Monday, May 7, 2012

Bad Brains Keep Sailin' On at Paradise

There are a handful of punk bands that I still listen to consistently. It's been awhile since I had closely followed the hardcore punk scene but I still find myself going back to the early albums from Bad Brains. I never thought I would actually have the chance to see them perform. When I heard that they would appear at Paradise Rock Club on April 16th, I knew it would be one of the year's must-see performances. The show sold out almost immediately after tickets went on sale, but I was lucky enough to snag one. Thirty-some years after their formation, Bad Brains showed an audience at Paradise why they are still one of the most talked about hardcore punk bands.

Posicore legends H2O opened the show with all the energy I had hoped for. Singer Toby Morse led the charge and dedicated their performance to Ian MacKaye (Fugazi). The band even snuck a cover of "Waiting Room" into their set. The crowd had no problem keeping up with snappy punk tunes like "Nothing to Prove" and "Guilty by Associaion", adding their vocals to the anthemic gang choruses. Toby was constantly engaging the crowd. He asked if their were any parents in the pit and even came out into the audience and sang in the middle of a rowdy circle pit.

H20 are not ones to shy away from social commentary. Many of their songs talk about the importance of family, friends, and integrity. The sincerity of their message came through with the passion they emitted during performances of songs like "Family Tree". There was even a touching moment when they brought out a friend who had recovered from a heart attack and a stroke, and revealed that it was his first concert since getting out of the hospital. They then went on to play "One Life, One Chance" in his honor.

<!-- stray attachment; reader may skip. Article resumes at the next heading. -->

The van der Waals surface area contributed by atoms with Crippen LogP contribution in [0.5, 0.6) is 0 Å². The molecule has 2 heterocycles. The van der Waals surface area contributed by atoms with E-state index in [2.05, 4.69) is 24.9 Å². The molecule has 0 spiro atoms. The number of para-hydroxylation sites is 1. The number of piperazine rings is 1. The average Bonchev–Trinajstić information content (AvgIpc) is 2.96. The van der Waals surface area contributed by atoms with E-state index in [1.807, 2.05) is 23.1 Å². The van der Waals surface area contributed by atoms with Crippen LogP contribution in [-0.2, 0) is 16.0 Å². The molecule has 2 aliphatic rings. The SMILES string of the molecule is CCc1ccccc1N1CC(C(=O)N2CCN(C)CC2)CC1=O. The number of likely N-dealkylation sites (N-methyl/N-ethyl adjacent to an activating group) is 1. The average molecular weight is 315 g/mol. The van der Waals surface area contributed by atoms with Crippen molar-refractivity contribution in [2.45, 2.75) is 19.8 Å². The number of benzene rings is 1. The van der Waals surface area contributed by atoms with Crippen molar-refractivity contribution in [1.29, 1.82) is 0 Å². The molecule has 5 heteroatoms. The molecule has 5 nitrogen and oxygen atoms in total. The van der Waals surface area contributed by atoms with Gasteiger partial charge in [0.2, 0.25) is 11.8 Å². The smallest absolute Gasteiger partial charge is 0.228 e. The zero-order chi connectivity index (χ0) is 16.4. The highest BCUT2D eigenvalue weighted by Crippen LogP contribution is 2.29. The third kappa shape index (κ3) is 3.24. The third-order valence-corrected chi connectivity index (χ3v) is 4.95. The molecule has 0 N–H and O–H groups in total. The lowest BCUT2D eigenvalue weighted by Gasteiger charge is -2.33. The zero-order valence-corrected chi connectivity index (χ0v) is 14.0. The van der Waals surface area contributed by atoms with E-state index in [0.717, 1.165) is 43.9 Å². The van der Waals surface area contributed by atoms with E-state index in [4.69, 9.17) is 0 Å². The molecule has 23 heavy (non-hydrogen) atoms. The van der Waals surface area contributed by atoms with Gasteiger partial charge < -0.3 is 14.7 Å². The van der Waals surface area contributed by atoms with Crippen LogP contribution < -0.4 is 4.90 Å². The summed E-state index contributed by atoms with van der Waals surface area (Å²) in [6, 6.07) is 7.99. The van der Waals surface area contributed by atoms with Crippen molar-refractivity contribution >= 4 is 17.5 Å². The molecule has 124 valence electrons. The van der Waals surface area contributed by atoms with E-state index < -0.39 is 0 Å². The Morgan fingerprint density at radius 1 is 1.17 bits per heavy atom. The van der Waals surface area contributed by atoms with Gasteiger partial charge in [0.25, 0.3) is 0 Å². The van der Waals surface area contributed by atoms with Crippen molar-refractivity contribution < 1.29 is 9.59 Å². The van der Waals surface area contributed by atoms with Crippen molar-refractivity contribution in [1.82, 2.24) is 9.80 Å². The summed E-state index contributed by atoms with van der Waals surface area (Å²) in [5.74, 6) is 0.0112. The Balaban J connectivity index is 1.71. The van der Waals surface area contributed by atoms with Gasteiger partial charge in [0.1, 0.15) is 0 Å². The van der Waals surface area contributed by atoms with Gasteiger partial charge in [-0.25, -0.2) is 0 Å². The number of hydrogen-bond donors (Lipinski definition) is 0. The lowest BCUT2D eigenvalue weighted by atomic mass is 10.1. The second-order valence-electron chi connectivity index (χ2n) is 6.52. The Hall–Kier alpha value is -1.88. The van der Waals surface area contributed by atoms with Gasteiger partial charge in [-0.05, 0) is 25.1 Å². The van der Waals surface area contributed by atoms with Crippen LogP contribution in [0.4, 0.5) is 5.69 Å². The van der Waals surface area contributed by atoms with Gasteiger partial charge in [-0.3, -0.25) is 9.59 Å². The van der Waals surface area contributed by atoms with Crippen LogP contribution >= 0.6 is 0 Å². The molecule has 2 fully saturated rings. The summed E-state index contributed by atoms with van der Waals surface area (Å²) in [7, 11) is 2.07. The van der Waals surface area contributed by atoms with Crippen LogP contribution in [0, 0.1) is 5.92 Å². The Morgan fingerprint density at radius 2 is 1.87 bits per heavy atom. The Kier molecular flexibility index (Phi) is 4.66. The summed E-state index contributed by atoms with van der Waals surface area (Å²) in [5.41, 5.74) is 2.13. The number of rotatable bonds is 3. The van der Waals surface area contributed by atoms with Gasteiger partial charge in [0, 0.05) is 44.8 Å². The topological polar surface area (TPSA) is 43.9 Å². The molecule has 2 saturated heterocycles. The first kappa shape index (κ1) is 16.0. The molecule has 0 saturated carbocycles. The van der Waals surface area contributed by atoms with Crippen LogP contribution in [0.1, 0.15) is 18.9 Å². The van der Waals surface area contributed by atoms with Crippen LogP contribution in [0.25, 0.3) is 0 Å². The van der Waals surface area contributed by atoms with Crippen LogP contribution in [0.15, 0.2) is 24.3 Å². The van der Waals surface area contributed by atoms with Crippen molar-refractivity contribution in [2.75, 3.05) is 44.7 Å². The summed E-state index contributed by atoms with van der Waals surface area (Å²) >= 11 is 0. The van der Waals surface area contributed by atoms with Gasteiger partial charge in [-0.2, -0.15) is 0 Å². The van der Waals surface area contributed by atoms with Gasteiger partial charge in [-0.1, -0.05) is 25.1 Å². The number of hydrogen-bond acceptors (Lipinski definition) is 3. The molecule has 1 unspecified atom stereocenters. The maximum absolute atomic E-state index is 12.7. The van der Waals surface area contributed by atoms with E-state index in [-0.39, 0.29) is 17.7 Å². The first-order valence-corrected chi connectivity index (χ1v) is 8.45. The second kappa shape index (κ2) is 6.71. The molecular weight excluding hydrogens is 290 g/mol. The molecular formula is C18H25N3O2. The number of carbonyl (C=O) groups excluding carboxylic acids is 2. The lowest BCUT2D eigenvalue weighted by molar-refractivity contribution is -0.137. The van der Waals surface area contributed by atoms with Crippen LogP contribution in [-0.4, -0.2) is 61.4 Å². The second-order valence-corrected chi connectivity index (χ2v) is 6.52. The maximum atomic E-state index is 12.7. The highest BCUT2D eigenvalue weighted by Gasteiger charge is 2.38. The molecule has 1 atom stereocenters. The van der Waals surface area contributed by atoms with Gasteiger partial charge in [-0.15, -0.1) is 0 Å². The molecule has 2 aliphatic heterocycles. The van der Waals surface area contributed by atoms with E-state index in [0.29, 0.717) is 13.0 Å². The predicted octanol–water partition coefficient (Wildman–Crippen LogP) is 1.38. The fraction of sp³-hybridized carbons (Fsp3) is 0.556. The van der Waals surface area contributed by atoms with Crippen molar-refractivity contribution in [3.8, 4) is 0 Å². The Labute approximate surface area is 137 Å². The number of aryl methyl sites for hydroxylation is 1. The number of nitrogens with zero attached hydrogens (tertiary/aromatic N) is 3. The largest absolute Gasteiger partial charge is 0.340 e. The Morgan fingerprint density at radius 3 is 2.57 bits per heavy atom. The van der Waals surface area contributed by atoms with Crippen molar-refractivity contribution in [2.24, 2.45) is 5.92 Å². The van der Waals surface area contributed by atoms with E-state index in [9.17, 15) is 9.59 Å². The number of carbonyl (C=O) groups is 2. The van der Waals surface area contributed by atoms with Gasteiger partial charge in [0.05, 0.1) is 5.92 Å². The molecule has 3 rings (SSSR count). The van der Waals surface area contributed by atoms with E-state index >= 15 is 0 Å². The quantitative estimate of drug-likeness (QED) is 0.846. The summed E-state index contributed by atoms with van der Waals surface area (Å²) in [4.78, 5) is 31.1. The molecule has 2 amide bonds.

Bad Brains took the stage and wasted no time firing through some of their most infamous punk rock numbers like "Attitude" and "Sailin' On". Frontman H.R. was much more understated than I was expecting given his legendary stage antics. He had a humble presence that found him smiling while the group generated a raucous torrent of punk that overtook the crowd. Their set focused on songs from their peak and had a welcome juxtaposition of reggae with punk. The reggae jams were used to simmer the crowd after boiling them to a frothy frenzy with blasts of hardcore punk.

There was no shortage of emotion surging from the crowd. I even spent a great deal of the concert thrashing around on the floor with the other heathens looking to celebrate seeing one of punk rock's more important bands. A telling moment was when bassist Darryl Jenifer introduced the group as a new band from Washington, D.C. It demonstrated that they don't see themselves as old men trying to recapture their heyday. They still have the youthful energy that made them so alluring in the first place. It was plain to see from their performance why they were able to have such a profound affect on hardcore punk, and really, music in general.

If you want to learn more about Bad Brains, The Boston Phoenix has an interview posted with guitarist Dr. Know that is a great read.

Right Brigade
Sailin' On
The Regulator
Jah Love
Give Thanks and Praises
Universal Peace
I & I Survive
Banned in D.C.
Soul Craft
I Luv I Jah
At the Movies
Pay To Cum

I Against I
Jah People Make the World Go Round

1 comment:

  1. I really wish I could've watch Bad Brains perform my fav songs like Regulator or Banned in DC.

    I heard HR doesn't move on stage though.